March 27, 2009, 9:41 AM — If you aren't using OpenDNS to protect your small business network, now is the time to take the few minutes to set it up. It is well worth the investment, it is free, and it will protect you from any number of issues in the future. And you might get better browsing performance as a result that your users will thank you for.
Before I tell you how to do this, let's have a brief explanation of what the Domain Name System is for those of you that really want to know. Think of what a phone book does -- it allows you if you know someone's name to look up their phone number. The DNS does something similar, except for computers: if you type in "google.com" it translates that name into a sequence of four numbers, called an IP address, which in this case for google.com is 188.8.131.52.
The overall Internet infrastructure has a series of master phone books, or DNS root servers, located at strategic places around the world and maintained by a collection of public, semi-public, and private providers. They talk to each other on a regular basis; to make sure that as we add new domains they are in synch. As you can imagine, if someone wants to "poison" one of the entries, or misdirect Internet traffic to a phony domain, it can be done with the right amount of subterfuge. This is what happened last year ago when an Internet provider in Pakistan managed to block access to all of YouTube when they were just trying to keep Pakistani citizens from viewing a single offensive video.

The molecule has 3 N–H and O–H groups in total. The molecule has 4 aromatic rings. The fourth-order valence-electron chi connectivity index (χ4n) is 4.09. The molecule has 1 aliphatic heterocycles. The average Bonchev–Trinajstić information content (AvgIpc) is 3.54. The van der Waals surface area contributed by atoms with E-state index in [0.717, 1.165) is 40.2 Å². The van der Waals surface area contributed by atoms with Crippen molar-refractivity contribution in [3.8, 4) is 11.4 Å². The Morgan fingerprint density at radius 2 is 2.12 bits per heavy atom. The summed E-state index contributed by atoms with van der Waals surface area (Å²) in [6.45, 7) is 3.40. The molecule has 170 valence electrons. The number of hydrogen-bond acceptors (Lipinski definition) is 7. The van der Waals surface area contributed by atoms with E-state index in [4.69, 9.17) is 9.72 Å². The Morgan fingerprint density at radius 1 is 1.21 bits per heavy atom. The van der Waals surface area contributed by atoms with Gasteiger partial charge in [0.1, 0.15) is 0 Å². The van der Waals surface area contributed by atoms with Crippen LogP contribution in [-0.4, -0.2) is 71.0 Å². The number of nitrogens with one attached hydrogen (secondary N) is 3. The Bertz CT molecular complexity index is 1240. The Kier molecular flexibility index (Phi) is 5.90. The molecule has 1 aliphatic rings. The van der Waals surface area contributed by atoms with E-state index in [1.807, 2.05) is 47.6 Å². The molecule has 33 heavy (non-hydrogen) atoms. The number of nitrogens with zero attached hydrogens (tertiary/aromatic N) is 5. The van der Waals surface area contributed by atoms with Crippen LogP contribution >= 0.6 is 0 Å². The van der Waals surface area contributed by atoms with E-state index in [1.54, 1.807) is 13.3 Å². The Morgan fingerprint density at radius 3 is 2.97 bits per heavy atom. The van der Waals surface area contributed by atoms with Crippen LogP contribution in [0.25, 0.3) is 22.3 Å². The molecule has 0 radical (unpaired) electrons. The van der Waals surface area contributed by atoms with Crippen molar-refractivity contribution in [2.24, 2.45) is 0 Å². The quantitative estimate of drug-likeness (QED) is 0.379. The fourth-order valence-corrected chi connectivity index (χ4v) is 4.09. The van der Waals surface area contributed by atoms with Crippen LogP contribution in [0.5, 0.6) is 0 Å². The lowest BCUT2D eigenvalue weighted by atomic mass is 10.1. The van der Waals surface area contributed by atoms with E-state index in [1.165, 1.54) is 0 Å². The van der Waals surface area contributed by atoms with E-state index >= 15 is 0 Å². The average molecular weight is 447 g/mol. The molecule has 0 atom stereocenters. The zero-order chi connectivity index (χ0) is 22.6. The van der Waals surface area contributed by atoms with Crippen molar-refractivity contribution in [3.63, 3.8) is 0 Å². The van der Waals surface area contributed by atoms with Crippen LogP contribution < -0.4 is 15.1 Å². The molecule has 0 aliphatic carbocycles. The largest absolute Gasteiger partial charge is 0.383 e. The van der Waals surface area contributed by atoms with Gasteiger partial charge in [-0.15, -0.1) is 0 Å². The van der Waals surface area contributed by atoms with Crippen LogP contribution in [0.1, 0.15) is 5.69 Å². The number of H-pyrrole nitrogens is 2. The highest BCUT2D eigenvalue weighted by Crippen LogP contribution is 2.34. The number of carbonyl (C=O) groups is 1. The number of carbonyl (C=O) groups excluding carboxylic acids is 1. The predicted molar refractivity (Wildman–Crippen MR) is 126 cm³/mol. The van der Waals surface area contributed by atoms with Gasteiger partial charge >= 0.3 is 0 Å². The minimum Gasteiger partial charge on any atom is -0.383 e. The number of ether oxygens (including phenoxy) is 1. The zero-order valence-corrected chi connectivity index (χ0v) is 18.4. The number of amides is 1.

Here is where OpenDNS comes into play. When you set up your network, typically you don't give your DNS settings any further thought. If you have a cable or DSL modem, you hook it up and it automatically gets its DNS settings from the cable or phone company's DNS servers.
What I am suggesting is that you change these settings, to reflect the DNS servers at OpenDNS. This is a free service, and in case you were wondering, they make money on serving ads when you type in a domain that doesn't exist. There are instructions on their Web site based on the router that you use on your network and the whole process shouldn't take you more than a couple of minutes to read through them and implement the changes.
There are a few nice things about using OpenDNS. First, you can set it up to block objectionable domains, so you can protect yourself from any lawsuits. They also spend time to block known exploit domains, so you have a better chance of not getting trapped by some hacker. You also get better DNS service, because they have servers that will return the domains supposedly faster than the ones for the general Internet. They also catch common typos in domains, so if you are like me and make mistakes typing in names in your browser, they can usually direct you to the place you intended.
OpenDNS is just the beginning to help secure your DNS resources. If you are interested in learning more, a good place to start is with this post from Paul Vixie here. Vixie is one of the original Wise Men of the Internet and has been involved in authoring numerous RFPs and protocols. He and others are part of a substantial effort underway to create a new series of secure DNS protocol extensions and products to support these extensions, and you can check out these products and read more on this site to understand what is involved to deploy them.
David Strom is a former editor-in-chief of Network Computing, Tom's Hardware.com and DigitialLanding.com and an independent network consultant, blogger, podcaster and professional speaker based in St. Louis. He can be reached at firstname.lastname@example.org.